(NOTE: Mizu is water in Japanese)
It all started on a regular old Thursday morning. I woke up to a flurry of Line messages from other ALTs discussing the endless rain and powerful winds throughout the night; the night before, I read a little bit about Typhoon Etau currently passing over the middle of Japan. “That’s pretty far from me,” I thought, “so I probably won’t be affected too much.” What a fool I was.
The bike to school was already a struggle as the rain was pouring and the force of wind rendered biking futile. Once I got to school, things weren’t as normal as I thought they’d be as classes were cancelled and everyone, students and faculty, was advised to go home, everyone who wasn’t living in a disaster zone at least. Needless to say, I had to stay.
My school turned on the news and there were reports of homes being washed away, families rendered homeless, and a flurry of airlifts throughout the northern part of the city. Luckily, my part of the city had yet to see any major flooding, so, in the afternoon, once it was deemed safe enough to go home, I did, albeit not without a little bit of exploring.
Luckily, before the typhoon, I did a lot of exploring around the city, taking some pictures of the local river on a nearby bridge. Recreating the same shot and going for a before-and-after documentation felt a bit risky since the water edged closer and closer to the bridge, but it felt safe enough to give it a shot anyways. This resulted in some glorious pictures that I emailed to the BBC who later used it in an article! Here were the before and after pictures I took that got featured.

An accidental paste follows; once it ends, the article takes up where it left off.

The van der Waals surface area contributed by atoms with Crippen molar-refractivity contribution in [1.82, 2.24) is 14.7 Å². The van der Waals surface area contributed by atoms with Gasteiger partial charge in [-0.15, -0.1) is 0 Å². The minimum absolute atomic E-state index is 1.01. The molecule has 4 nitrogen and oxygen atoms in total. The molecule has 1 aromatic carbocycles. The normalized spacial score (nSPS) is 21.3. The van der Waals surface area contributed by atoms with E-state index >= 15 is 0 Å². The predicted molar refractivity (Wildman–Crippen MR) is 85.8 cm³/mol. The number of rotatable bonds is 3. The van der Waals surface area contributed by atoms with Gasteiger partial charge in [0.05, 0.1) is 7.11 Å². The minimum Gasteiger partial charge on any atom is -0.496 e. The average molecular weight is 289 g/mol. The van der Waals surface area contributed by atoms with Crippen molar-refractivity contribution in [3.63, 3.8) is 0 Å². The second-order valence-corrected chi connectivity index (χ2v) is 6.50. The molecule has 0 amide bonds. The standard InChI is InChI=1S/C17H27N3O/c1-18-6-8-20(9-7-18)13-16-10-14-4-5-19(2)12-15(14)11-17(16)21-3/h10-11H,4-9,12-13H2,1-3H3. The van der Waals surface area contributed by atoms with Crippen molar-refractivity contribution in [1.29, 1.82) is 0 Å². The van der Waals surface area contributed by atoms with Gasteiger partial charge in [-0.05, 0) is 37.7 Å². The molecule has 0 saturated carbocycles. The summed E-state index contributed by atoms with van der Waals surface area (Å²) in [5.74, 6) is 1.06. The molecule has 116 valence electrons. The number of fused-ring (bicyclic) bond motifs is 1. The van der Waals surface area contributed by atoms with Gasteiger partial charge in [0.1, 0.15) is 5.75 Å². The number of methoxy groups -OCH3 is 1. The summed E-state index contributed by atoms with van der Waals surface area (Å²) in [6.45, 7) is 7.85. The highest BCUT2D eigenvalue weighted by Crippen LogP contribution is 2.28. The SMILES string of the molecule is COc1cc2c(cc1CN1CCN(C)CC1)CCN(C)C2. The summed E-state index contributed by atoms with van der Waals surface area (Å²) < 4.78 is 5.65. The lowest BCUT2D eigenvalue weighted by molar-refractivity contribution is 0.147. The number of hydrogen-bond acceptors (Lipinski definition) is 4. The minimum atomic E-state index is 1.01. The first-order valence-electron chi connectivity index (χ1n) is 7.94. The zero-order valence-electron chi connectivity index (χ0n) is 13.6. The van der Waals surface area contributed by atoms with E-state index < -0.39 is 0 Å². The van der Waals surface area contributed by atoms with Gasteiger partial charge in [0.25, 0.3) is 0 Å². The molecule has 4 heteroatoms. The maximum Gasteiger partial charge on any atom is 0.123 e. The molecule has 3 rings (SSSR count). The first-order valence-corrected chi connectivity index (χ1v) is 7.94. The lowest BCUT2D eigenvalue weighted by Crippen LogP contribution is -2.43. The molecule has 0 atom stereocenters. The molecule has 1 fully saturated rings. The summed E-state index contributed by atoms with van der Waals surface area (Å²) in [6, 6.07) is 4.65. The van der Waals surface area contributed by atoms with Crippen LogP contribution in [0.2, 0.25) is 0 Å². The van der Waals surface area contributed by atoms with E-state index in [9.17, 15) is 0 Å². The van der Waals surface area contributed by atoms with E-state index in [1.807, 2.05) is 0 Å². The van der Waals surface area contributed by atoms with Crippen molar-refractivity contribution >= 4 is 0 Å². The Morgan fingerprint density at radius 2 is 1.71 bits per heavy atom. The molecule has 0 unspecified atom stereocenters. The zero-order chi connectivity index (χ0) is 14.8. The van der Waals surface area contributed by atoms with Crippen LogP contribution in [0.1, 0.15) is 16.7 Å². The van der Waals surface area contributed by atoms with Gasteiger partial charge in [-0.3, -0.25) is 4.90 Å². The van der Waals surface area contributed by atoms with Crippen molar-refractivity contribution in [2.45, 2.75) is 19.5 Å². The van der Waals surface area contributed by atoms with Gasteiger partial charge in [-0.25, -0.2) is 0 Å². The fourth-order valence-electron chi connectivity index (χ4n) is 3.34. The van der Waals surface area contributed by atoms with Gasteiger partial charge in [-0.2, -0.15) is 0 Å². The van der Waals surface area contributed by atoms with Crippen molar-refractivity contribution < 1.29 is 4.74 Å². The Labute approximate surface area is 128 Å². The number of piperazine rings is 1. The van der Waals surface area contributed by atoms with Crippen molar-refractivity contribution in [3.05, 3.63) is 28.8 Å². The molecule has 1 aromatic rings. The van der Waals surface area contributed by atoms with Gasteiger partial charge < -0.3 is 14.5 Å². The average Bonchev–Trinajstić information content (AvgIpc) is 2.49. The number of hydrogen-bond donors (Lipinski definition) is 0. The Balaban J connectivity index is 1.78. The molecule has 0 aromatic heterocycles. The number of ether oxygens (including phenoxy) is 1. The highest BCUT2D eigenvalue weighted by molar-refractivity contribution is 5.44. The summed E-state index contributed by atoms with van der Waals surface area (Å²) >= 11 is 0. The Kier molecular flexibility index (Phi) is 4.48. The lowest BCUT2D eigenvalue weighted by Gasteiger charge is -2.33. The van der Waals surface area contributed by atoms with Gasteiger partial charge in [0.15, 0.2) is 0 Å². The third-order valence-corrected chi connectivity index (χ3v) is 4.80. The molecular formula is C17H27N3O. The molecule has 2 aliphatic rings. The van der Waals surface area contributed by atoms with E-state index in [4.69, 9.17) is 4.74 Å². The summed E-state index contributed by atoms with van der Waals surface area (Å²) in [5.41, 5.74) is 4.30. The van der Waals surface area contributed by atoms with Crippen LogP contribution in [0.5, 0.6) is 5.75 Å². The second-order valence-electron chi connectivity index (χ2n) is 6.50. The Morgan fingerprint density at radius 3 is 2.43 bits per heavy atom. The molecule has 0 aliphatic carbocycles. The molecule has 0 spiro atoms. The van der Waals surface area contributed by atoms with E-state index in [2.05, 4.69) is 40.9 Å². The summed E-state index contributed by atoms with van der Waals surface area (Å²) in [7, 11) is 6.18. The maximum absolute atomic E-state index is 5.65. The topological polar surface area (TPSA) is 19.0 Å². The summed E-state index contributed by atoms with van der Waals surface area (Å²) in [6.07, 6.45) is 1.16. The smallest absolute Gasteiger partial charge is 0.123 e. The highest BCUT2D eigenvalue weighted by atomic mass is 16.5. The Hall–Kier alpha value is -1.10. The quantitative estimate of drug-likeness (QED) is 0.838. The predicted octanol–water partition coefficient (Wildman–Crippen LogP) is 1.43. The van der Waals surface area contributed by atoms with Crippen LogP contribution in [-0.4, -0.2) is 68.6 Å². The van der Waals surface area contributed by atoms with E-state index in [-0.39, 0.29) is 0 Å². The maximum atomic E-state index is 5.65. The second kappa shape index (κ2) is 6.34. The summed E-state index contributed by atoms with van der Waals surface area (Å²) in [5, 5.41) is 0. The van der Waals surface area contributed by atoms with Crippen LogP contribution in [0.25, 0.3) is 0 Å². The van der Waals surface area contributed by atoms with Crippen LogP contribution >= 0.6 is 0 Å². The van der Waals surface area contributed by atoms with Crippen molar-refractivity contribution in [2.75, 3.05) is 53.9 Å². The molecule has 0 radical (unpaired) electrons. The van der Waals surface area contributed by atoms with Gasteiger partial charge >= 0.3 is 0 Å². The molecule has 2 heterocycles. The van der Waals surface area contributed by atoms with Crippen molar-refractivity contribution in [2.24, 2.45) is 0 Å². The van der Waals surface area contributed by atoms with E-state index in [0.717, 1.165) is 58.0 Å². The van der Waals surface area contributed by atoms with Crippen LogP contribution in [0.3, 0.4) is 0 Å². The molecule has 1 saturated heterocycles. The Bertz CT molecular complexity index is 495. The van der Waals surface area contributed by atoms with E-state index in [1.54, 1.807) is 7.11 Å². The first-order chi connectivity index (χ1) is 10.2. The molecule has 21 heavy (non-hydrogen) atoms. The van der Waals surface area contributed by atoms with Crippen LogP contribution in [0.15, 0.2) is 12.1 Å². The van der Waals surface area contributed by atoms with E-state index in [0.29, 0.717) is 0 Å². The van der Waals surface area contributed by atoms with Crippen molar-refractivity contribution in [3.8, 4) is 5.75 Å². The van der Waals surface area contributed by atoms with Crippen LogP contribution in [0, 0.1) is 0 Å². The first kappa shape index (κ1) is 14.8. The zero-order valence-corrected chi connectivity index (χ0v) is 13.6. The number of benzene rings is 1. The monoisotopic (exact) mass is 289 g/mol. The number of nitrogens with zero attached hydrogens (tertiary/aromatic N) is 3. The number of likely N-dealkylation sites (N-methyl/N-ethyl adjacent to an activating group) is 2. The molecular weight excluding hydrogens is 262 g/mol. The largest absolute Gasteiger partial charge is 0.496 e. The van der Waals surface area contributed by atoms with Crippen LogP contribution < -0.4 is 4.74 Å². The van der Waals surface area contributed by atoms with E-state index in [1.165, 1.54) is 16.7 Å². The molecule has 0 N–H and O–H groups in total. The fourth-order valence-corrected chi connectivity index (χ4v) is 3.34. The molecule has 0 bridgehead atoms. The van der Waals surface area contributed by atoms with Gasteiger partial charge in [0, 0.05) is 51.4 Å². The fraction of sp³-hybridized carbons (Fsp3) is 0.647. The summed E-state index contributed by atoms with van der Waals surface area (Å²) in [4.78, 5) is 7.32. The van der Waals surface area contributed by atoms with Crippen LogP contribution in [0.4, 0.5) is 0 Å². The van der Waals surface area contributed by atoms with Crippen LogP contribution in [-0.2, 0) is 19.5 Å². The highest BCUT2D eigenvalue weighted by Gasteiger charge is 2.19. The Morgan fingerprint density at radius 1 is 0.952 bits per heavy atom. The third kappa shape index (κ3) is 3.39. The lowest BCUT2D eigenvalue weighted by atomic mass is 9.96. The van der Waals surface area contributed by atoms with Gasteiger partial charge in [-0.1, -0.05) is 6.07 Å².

BEFORE: Facing north on the river
AFTER: Facing north on the river
BEFORE: Facing south on the river
AFTER: Facing south on the river
The email I sent also paved the way for an interview too! A news interview, with the BBC!
As I biked around the neighborhood, I bumped into a local Japanese friend on his way to the evacuation center who strongly recommended I come with him. I decided to check it out but probably not stay for too long, considering I felt pretty safe in my dry neighborhood anyways and many locals said that it was probably OK to return home. After dropping in for a bit, meeting some other ALTs (Assistant Language Teachers IE English teachers from other countries besides Japan), and conversing about our situations, I headed home, ready for my Skype BBC interview that night and a meeting with other JET English teachers all over my prefecture the next day. My interview, as you can see here (warning: it’s bad), felt pretty standard; however, she asked me many leading questions that made it seem like the situation was absolutely bananas, yet my neighborhood was luckily in tip-top shape. After the interview, just to be safe, I left the windows open so I could hear any emergencies and proceeded to sleep soundly in my comfortable bed.